A couple of reviews of Bob Dylan's Tell Tale Signs: The Bootleg Series Volume 8 have praised the directness of the demos and alternate arrangements of several songs that producer Daniel Lanois subjected to the Lanois Treatment on 1989's Oh Mercy and 1997's Time Out of Mind. While I've never balked at revisionism, this is unfair. Were I to pitch an Idolator column, I'd title it "Most Overrated Comebacks by Major Artists," and TOOM would head the list. Although this Dylanphile listened to it as much as any other product in 1997, admiring especially how that croak harmonized with Augie Meyers' organ, I thought the album itself played like a collection of sketches of a mood, and a mood the artist could not limn beyond broad strokes. Eleven years later, I still can't hum or mention a single memorable line in "Can't Wait," "Til I Fell In Love With You," and "Million Miles" (the titles should have been dead giveaways, or DOA's). Lanois' voodoo consists of conjuring heavy drapes he can drop over songs of questionable merit and poorly conceived intent, and he exacerbates the problem by ordering several guitarists and keyboardists to search for the melody line that Dylan himself hasn't written; Time Out of Mind is Dylan's version of a late eighties Bryan Ferry record.
Oh Mercy's another story. I'm sentimental about the record, admittedly. I bought it after the four old farts and wannabe old fart in the Traveling Wilburys convinced me with their album that their respective back catalogues were worth the exploration. My local library owned the OM cassette, and I listened to it obsessively in the spring of 1990, getting off on how Dylan's aged sneer jabbed at Lanois' atmospherics; it was a draw, but I loved both, and naive me preferred Dylan's voice to his lyrics even then. But Dylan was on some kind of songwriting roll. As Chronicles confirms, he felt sufficiently jazzed by the New Orleans setting in which he recorded the album to bolster his flagging self-confidence. I'll take "Man in the Long Black Coat," "Where Teardrops Fall," "What Good Am I," "Shooting Star," "Most of the Time," and "What Was It You Wanted" over the TOOM deadweight I cited above. As much as I adore Blood On The Tracks, I also have a lot of time for Dylan albums which reflect the artist's confused miscellany of influences and moods: Blonde on Blonde, New Morning, Empire Burlesque. For all its craft, TOOM sounds like Dylan on a creative writing assignment: define despair. Oh Mercy's relaxed groove and we'll-try-anything-once spirit (embodied by the boneheaded "Political World" and "Disease of Conceit") suits a newly middle aged man who's just beginning to turn inward in order to confront the world.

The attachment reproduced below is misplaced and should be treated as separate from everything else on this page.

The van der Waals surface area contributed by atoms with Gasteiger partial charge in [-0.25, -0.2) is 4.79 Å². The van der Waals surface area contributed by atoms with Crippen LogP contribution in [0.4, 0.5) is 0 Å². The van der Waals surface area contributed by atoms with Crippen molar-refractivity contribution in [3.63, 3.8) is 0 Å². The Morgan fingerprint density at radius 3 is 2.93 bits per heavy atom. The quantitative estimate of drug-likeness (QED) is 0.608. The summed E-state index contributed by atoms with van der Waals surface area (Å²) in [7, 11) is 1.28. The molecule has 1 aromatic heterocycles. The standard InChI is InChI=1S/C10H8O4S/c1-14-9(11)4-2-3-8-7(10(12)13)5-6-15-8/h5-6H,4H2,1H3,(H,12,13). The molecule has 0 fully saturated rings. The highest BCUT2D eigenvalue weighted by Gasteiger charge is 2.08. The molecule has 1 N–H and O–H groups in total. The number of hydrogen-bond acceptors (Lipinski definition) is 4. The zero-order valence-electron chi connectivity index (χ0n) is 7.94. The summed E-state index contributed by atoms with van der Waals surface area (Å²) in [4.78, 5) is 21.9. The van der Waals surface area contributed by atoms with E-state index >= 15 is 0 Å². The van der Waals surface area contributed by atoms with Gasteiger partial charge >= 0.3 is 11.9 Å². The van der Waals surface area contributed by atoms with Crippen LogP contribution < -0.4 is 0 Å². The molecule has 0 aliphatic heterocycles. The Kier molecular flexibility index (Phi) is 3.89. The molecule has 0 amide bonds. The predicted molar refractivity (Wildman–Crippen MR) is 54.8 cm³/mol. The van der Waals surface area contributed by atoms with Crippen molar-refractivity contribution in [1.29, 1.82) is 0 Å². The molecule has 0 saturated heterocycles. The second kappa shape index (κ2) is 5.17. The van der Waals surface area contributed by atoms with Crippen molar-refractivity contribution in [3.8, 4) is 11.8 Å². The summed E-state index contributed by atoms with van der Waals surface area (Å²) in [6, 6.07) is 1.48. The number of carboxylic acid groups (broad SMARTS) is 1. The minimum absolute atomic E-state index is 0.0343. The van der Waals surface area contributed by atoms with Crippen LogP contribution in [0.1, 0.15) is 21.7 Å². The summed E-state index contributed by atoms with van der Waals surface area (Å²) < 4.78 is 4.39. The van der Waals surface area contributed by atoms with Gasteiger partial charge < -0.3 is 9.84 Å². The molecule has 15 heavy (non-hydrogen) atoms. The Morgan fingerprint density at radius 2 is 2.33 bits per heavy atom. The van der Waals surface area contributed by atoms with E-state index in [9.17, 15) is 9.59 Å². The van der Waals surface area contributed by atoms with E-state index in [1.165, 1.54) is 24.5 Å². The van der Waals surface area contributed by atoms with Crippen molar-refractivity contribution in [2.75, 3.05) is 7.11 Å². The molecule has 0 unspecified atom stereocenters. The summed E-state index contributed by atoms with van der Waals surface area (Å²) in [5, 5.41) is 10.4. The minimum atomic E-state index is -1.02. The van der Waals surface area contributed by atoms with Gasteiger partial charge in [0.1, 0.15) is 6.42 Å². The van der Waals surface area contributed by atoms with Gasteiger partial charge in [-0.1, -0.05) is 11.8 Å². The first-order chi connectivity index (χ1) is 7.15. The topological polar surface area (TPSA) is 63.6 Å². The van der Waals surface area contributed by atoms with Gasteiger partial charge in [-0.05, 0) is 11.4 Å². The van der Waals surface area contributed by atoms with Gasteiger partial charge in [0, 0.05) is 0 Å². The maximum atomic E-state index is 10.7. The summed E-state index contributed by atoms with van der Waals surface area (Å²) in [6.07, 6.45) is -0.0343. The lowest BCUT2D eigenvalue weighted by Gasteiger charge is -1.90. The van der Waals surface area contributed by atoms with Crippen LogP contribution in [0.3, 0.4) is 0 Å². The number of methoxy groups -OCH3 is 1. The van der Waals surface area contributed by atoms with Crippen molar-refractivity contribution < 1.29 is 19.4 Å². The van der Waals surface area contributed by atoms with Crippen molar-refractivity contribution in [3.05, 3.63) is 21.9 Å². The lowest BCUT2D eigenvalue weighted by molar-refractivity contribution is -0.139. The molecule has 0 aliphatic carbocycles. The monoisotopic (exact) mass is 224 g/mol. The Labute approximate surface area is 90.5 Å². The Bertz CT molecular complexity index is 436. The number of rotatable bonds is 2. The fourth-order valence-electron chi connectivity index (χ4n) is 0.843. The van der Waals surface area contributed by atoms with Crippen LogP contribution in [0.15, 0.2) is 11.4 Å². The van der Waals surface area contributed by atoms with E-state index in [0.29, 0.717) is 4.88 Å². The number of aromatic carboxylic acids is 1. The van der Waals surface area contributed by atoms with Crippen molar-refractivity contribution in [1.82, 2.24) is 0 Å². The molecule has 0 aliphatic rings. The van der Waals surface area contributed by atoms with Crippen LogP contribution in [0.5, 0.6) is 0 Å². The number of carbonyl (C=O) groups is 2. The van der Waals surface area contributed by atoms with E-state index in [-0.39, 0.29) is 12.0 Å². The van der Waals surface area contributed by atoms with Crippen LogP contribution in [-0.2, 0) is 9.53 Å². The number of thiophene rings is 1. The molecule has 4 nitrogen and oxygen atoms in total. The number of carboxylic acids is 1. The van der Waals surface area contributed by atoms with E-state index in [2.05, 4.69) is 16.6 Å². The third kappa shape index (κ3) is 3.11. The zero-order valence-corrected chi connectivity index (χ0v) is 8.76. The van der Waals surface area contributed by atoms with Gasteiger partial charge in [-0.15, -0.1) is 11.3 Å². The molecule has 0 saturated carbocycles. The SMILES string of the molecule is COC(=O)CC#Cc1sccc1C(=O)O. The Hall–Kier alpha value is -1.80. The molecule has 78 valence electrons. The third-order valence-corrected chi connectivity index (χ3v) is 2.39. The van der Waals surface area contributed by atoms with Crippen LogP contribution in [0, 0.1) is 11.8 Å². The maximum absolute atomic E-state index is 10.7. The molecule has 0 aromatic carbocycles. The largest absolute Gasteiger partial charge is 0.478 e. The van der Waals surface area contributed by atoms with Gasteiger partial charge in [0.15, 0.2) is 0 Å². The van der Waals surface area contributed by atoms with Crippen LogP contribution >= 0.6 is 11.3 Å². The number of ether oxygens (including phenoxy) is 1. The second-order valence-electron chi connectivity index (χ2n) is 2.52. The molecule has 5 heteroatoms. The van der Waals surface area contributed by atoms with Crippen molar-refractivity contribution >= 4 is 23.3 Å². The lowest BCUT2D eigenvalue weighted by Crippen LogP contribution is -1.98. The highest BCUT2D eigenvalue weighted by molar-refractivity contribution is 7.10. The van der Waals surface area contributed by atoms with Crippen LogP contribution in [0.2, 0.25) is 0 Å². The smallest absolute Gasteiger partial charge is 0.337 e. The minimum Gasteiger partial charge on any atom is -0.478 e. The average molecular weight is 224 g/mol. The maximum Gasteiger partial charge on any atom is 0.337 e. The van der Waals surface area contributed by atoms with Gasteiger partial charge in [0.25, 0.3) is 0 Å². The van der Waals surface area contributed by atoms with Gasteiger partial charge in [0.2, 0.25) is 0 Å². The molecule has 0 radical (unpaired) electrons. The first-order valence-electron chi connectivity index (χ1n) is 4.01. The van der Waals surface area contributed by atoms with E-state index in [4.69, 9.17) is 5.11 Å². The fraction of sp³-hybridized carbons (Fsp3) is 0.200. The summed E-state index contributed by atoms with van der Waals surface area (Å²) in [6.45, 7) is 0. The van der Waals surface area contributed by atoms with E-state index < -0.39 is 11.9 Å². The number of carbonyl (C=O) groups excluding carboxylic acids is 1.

This serves as a long preface to the song I really wanted to write about. The OM outtake "Series of Dreams" appears on Tell Tale Signs unblemished by the synths and echo -- no doubt this is how Dylan prefers it, as the outtakes of "Love & Theft"'s "Mississippi" make the original sound like New Order by comparison. I understand why Dylan didn't include "Series of Dreams" on OM: it's portentous in a way none of the other songs are; it would have been like including "Every Grain of Sand" on Knocked Out Loaded, or hell, "Blind Willie McTell" on Infidels. "Series of Dreams" does its title justice -- the demos don't. Lanois' instincts, finally, were correct. The keyboard swells that hug the sudden chord change signaled by the perfect line "Dreams where the umbrella is folded" evade common sense much like Dylan's vocals. It's the best self-written song he recorded before 2000's "Things Have Changed," only this time you can't separate the singer's authority from the production in which it's safely encased. Dylan doesn't bleat or bellow; as in all his best work, he trusts the path his lyrics trod. It's the culmination of what he attempted on 1985's Empire Burlesque (around which there's a thriving cult anyway) on tracks like "Something's Burning, Baby" -- there's something happening here, he don't know what it is, yet he's old enough to guess, with a little help from his friends, even if they wear their hair in ponytails or sport "Miami Vice" jackets.
So do me a favor and remember the possibilities in Dylan's voice, and how Lanois and Jack Frost (har har) best served him.